I happen to find the hotel's comic gaudiness a bit of a relief in a town defined by quiet good taste. But that has won it no approval from LMP members, who murmur a few Gallic expletives when I mention the place. Still, those sparkling lights attract plenty of backpackers, who crowd the terrace each night for cheap beer and Chinese food.
The general manager, Boupheng Si Oudomphanh, shrugs off the heritage team's objections. "Customers don't complain," he says, surveying the backpacker mob. "They have a nice place to stay in Luang Prabang, and I get good business. What's the problem?"
For all the disagreements over the World Heritage project, its effect on tourism is inarguable. At the time of the UNESCO designation in 1995, Luang Prabang was on the far periphery of Southeast Asia. Getting there involved a tortuous prop-plane ride from the capital,Vientiane, landing at a minuscule airport where the runway was often occupied by a water buffalo. In 1998, a new international airport opened (it was expanded in 2001); direct flights from Bangkok started in 2002, and Thai Airways and Vietnam Airlines are to begin service to Luang Prabang within a year. Last fall, Bangkok Airways introduced "World Heritage" flights linking Luang Prabang with Siem Reap, Hu´e, and other UNESCO sites in the region.
Meanwhile, a pair of luxury resorts, the Grand Luang Prabang and the Villa Santi Resort, opened last year in the countryside west of the city; both are done in the Amanresort style. Tourism officials and developers are obviously banking on a rise in affluent visitors. Judging from the high-end tour groups coming through, they have reason to be optimistic.
Yet for now, Luang Prabang is still a haven for Lonely Planet-toting backpackers. At times the main street resembles a college campus, with a surfeit of Tevas and VOLUNTEERS FOR ECO-FUTURE T-shirts. They arrive by boat from Thailand or overland from Vientiane, lured by stories of temples and waterfalls, rafting trips, and laid-back locals. Mainly, they're enthralled by how cheap things are. Exchange a hundred bucks and you're given a stack of bills so heavy you have to carry it in your backpack. Counting the notes—the largest denomination equivalent to 68 cents—takes forever; you'd be better off using a scale.
At any of the countless cafés on Sisavangvong Road—where a Lao dinner sets you back $1.75—the sunburned nomads congregate and swap travel tales. Flip through a dog-eared guest book to find entries scribbled by Danes, Koreans, Israelis, New Zealanders:
"Nice to escape the capitalist dogs in Bangkok and meet a few puppies here."
"Backward, crazy, beautiful: this is Laos. Come and listen to the rice grow."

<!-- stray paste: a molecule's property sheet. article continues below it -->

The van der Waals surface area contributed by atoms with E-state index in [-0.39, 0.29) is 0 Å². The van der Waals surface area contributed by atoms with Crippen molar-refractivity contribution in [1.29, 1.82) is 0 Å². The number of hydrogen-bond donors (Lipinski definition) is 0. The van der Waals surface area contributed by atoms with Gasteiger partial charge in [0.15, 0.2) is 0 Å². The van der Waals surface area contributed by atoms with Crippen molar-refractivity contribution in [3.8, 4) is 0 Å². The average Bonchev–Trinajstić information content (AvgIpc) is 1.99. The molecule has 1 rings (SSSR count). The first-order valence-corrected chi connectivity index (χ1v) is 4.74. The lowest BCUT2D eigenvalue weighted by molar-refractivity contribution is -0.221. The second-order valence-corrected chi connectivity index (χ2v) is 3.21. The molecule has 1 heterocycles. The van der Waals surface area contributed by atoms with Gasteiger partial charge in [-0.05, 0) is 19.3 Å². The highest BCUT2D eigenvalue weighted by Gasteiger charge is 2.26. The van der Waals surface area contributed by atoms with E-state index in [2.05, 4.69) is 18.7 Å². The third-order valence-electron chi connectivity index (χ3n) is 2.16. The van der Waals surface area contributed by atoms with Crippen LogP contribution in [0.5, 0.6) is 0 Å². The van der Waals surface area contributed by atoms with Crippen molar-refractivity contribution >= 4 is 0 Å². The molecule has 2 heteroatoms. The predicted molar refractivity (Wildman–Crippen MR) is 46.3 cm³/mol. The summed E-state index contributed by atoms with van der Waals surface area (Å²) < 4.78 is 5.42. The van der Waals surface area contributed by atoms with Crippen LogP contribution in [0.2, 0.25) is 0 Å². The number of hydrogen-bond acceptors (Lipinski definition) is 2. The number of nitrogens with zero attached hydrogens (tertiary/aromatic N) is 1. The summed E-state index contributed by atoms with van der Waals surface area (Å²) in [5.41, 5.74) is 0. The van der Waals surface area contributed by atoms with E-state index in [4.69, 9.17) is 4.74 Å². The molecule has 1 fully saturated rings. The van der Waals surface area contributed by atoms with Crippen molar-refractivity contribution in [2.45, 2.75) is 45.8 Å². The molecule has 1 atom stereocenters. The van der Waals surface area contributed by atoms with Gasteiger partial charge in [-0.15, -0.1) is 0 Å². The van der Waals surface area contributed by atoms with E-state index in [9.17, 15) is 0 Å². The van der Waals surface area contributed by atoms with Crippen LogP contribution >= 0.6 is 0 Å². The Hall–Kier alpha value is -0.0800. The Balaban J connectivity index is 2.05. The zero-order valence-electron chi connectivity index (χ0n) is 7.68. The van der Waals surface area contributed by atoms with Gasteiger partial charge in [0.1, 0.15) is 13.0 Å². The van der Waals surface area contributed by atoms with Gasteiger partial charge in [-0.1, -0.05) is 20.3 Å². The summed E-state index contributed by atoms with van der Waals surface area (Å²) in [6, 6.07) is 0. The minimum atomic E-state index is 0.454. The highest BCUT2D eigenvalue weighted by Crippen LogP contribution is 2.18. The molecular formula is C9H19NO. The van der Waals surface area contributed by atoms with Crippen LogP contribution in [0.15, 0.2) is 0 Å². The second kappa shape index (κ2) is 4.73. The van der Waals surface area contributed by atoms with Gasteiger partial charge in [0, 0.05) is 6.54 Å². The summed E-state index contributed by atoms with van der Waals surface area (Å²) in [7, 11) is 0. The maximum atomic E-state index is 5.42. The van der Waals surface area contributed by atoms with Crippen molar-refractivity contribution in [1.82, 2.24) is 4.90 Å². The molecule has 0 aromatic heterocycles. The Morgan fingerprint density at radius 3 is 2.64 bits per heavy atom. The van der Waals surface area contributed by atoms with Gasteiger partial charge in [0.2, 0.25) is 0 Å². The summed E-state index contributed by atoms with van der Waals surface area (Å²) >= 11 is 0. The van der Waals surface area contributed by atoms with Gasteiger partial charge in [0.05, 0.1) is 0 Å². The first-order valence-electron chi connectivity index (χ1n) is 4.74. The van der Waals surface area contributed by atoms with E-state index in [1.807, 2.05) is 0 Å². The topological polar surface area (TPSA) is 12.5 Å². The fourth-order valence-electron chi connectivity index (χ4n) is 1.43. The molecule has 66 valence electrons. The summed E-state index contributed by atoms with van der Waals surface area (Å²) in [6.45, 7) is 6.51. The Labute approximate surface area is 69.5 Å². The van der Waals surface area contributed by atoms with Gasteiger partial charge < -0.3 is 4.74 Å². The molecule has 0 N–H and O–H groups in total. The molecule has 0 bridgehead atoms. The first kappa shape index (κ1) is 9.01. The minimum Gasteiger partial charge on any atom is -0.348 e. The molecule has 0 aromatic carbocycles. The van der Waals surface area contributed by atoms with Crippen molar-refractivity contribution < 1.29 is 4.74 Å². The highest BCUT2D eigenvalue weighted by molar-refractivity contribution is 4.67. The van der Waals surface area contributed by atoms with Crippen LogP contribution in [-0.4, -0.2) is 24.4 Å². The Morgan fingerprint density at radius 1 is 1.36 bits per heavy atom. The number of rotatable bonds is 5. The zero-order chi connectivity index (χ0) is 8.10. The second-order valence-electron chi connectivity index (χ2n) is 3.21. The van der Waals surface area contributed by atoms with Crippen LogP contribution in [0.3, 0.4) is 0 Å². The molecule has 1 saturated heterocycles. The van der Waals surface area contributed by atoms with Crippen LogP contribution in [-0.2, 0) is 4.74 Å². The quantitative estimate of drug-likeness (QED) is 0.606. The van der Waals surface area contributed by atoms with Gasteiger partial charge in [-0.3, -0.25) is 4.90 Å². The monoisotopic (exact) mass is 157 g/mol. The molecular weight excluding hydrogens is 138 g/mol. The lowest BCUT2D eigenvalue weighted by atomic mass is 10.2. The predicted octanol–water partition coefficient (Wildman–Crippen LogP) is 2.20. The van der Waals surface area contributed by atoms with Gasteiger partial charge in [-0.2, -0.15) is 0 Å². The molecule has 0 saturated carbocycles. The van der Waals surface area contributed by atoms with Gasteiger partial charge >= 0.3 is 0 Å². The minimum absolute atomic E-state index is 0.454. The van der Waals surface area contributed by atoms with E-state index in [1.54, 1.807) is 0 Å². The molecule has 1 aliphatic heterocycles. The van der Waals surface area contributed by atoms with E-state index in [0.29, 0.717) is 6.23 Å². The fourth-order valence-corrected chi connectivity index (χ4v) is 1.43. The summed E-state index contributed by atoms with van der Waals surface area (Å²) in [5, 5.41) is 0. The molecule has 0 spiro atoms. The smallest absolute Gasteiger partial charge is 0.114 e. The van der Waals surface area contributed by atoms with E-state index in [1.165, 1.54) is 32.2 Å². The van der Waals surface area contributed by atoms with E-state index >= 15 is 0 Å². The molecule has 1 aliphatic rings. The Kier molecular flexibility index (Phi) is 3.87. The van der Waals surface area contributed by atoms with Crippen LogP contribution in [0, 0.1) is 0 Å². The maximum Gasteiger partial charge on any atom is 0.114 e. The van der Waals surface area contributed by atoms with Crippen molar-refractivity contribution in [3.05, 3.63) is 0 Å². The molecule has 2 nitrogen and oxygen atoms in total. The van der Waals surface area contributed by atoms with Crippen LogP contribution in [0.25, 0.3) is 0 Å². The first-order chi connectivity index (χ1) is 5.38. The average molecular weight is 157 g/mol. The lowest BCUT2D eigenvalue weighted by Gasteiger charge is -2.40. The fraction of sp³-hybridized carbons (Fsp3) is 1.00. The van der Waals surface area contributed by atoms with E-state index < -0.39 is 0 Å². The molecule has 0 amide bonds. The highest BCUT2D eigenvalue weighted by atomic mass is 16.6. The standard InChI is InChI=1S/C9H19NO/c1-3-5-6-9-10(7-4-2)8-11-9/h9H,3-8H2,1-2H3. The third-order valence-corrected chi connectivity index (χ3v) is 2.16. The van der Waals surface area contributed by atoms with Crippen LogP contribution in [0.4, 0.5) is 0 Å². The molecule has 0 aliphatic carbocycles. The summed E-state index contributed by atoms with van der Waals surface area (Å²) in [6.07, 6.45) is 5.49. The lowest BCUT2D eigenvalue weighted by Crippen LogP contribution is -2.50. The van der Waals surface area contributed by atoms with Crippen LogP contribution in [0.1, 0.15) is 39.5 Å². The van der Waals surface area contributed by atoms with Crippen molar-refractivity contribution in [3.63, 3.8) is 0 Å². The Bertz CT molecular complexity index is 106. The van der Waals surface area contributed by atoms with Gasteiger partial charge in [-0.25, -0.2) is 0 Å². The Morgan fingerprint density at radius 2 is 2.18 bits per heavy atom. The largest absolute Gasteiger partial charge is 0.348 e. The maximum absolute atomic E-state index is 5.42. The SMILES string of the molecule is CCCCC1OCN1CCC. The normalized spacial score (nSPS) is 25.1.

"Caution! Be careful of a Crazy Small Monkey in Vang Vieng! He will bite!"
"Spring rolls excellent. Service leaves a lot to be desired." (And, next to this, a retort: "This is Laos, ya daft snot!!")
Farther north on Sisavangvong Road, the storefronts become slightly more high-toned. At Café Ban Vat Sene, expats peruse year-old copies of Paris Match while breakfasting on croissants, tamarind-and-coconut jam, and Lao coffee. Across the street is the École Primaire, where uniformed children assemble in the courtyard each morning to sing the Lao national anthem. Pass by during recess and schoolgirls chirp, "Bonjour monsieur! Comment t'appelles-tu?" Fifty years after the colonials departed, the French influence in Laos is still pervasive. Indeed, it's easy to believe they never left.
Gilles Vautrin, a former telecommunications engineer from France, manages L'Éléphant, the most expensive restaurant in town. In an open-sided dining room lit by glowing sconces, the waitstaff circulates with plates of imported cheeses and housemade pâtés. The menu features a French take on ingredients like Mekong catfish, Lao venison, water buffalo (for steak frites), and the superb local watercress (phak nam). A bowl of Dijon mustard sits on each table. The clientele includes the usual French expats, tour groups sick of rice and desperate for a salad, even the occasional celebrity—Matt Dillon, Kylie Minogue.
L'Éléphant is typical of what you might call the "new wave" in Luang Prabang. As more wealthy visitors trickle in, so do the safe-to-eat-at restaurants and tasteful shops that cater to them. The signs and menus are in French and English, the prices in U.S. dollars, the lighting incandescent—and the proprietors, as often as not, Westerners.
Joanne Smith left a career as a London fashion photographer to travel through Laos in 1999. While in Luang Prabang, she met Veomanee Duangdala, a young Lao woman from a family of master weavers. Lao textiles are renowned for their intricacy and refinement; Smith was captivated by the form and soon became adept at the loom herself. In 2000, the pair founded OckPopTok (East Meets West) to sell their wall hangings, scarves, bedspreads, and throw rugs, which mostly use natural dyes—mangosteen skin for pinks, insect wax for reds, turmeric roots for yellows. The gallery is run as a collective, with Smith, Veomanee, and 12 Lao colleagues all sharing in the profits.